Handguns are small firearms that are designed to be worn on one's person ready for sudden action, and then drawn, aimed, and fired with one or both hands, though their construction and sight radius makes one-handed firing impractical. They are usually small and lightweight, making them easy to carry and conceal.
- While they fire less powerful projectiles than rifles, the recoil of a pistol is still more difficult to manage than that of a rifle, especially for an inexperienced shooter. The weapon is held in the hand and cannot be braced against the shoulder, and has considerably less weight than a rifle to mitigate the recoil.
- This added recoil and inability to brace the gun, combined with their much shorter barrels, also greatly reduces the accuracy of handguns. As a result, the majority of handguns are designed to be used in close-range standoffs (<30 yards), with simple sights that are not suited to long-range accuracy. They are difficult to aim at longer ranges (30-50 yards), especially at a target as small as a human head. Excluding some custom target-shooting variants, handguns are largely ineffective at ranges greater than 50 yards.
- Handguns typically have a smaller chance of penetrating a zombie's skull than a rifle due to the fact that most handguns have a muzzle velocity ranging from 900-1,500 ft/s (274.32-457.2m/s) although some pistols chambered for magnum calibers fire 2000 ft/s(609.6m/s). Caliber, distance to the target, angle, and location of impact in the skull are all major variables. Generally speaking, one should not have a problem penetrating the skull.
For these reasons, handguns are best suited to close quarters combat, but even in this situation a carbine is preferable. Despite its flaws, the handgun does have a great deal of value as a secondary weapon. It makes an excellent fall-back option and can become a lifesaver if one runs out of ammunition for his or her primary weapon. although handguns are extremely weak and short-ranged, they can still benefit you due to its speed, which can be a lifesaver (if you require a fast way to deal with a zombie) if you lose your weapon or otherwise cannot utilize your primary weapon for any reason (if you are knocked down and become pinned under a zombie, for instance, it requires no skill to place the end of the barrel against the zombie's head and pull the trigger)
Handguns are standard-issue for police officers and licensed security guards, and are likewise kept by civilians for both home defense (easy to grab off the nightstand) and concealed carry, whereas shotguns and rifles (and their ammunition) are often locked away in police armories and personal gun safes. Semi-automatic weapons have become more common than revolvers since the 1980s in America.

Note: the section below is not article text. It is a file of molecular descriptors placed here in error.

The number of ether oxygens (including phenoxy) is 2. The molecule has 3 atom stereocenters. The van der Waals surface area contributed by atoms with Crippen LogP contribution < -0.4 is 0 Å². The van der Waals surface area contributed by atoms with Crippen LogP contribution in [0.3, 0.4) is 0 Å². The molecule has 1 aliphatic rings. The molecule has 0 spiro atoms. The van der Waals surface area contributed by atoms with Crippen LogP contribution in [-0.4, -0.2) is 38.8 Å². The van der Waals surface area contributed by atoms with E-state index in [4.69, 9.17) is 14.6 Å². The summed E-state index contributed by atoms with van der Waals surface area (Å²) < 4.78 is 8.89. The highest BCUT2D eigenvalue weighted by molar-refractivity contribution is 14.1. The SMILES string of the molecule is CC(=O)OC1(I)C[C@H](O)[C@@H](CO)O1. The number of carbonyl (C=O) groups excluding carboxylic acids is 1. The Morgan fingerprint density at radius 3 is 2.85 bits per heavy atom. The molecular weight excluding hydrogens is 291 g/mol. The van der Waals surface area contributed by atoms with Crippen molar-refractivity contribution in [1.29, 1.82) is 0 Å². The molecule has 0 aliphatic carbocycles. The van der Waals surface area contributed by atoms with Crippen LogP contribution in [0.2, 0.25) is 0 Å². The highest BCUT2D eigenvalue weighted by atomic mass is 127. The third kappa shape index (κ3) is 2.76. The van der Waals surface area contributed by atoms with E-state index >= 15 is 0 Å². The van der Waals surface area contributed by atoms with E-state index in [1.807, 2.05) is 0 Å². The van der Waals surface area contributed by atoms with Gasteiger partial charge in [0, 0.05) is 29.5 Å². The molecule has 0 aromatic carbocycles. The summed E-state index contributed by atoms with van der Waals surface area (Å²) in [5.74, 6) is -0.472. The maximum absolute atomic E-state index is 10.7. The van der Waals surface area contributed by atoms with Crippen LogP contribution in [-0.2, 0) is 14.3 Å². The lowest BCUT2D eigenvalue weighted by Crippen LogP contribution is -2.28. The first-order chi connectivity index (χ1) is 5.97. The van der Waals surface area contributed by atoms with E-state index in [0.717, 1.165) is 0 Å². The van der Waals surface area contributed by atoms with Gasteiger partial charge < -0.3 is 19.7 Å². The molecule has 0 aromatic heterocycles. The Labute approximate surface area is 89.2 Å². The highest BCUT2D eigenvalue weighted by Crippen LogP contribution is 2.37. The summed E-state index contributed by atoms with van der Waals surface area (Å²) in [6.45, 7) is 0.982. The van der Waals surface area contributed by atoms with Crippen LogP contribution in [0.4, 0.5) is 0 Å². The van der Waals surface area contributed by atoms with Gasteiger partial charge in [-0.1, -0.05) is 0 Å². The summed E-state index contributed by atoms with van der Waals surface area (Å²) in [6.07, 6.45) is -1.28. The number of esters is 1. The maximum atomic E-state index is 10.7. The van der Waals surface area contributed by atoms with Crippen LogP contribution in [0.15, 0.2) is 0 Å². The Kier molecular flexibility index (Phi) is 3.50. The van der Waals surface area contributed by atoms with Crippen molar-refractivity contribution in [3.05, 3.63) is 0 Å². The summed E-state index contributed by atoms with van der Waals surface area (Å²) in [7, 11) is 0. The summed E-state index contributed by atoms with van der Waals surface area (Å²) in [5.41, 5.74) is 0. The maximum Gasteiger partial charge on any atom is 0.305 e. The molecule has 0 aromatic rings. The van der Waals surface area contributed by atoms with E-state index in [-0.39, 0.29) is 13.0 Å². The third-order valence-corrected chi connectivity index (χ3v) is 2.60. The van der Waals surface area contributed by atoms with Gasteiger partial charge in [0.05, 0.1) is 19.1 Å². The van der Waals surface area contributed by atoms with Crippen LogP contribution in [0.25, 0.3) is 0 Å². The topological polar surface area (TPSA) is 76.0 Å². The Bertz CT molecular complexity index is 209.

When using a handgun, always remember to properly aim it, preferably with both hands (although this may not be possible in some situations). Attempting to dual-wield handguns in an imitation of Chow Yun-Fat or Keanu Reeves, and/or holding the gun sideways, will likely result in wasted ammo, a clean miss and a slow and painful death. In close quarters, the handgun can be more effective than a long arm. It can allow the user to hold a light source or an additional melee weapon.
Never assume a weapon is unloaded, and when handling a handgun, always try to keep the barrel facing in a safe direction. Firing a weapon without hearing protection, especially in a confined space or in an area where sound reverberates strongly will cause hearing damage. Safety is a matter of building good habits.
Famous defensive pistol expert Jeff Cooper (1920-2008) summed up firearm safety in 4 absolute rules:
1. "There is no such thing as an unloaded firearm. The only firearm you may consider unloaded is one you have personally checked and has not left your hand. The moment it leaves your grip you must consider that it has magically reloaded itself."
2. "Never point the muzzle at anything you are not willing to destroy. In regards to pointing an unloaded gun, see rule #1."
3. "Keep your finger off the trigger until the sights are on the target. As a corollary, place only guarded trust in mechanical safety catches--they can and do fail"
4. "Always be sure of your target and what is behind it."
Semi-automatic pistols are pistols that fire one round for each pull of the trigger, and use the energy derived from firing a cartridge to cycle the action, load another cartridge, and cock the weapon for another shot. Pistols in this category chamber cartridges ranging from .17HMR to .50AE, and range in capacity from under 6 rounds, to over 100. Although America's federal assault weapon ban ended in 2004, some states and counties still choose to enforce magazine capacity and bans on certain kinds of firearms and accessories. Availability of magazines that hold over 10 rounds can be limited depending on which state in America you find yourself in. However, law enforcement (state, municipal and federal) is exempt from such laws in all states, so obtaining a higher capacity magazine should be easy enough. Semi-automatic handguns feed from a magazine as opposed to Revolvers, which feed from a revolving cylinder. Almost all modern semi-automatics utilize a detachable magazine. Semi-auto handguns can be reloaded by skilled operators in less than 1 second.Many semi-automatic handguns also come equipped with the means to attach flashlights, lasers, suppressors, and other attachments that aid the operator in managing hostiles in a given environment. These advantages have led to semi-auto handguns replacing revolvers as the standard sidearm of most law enforcement agencies since the 1980s in America.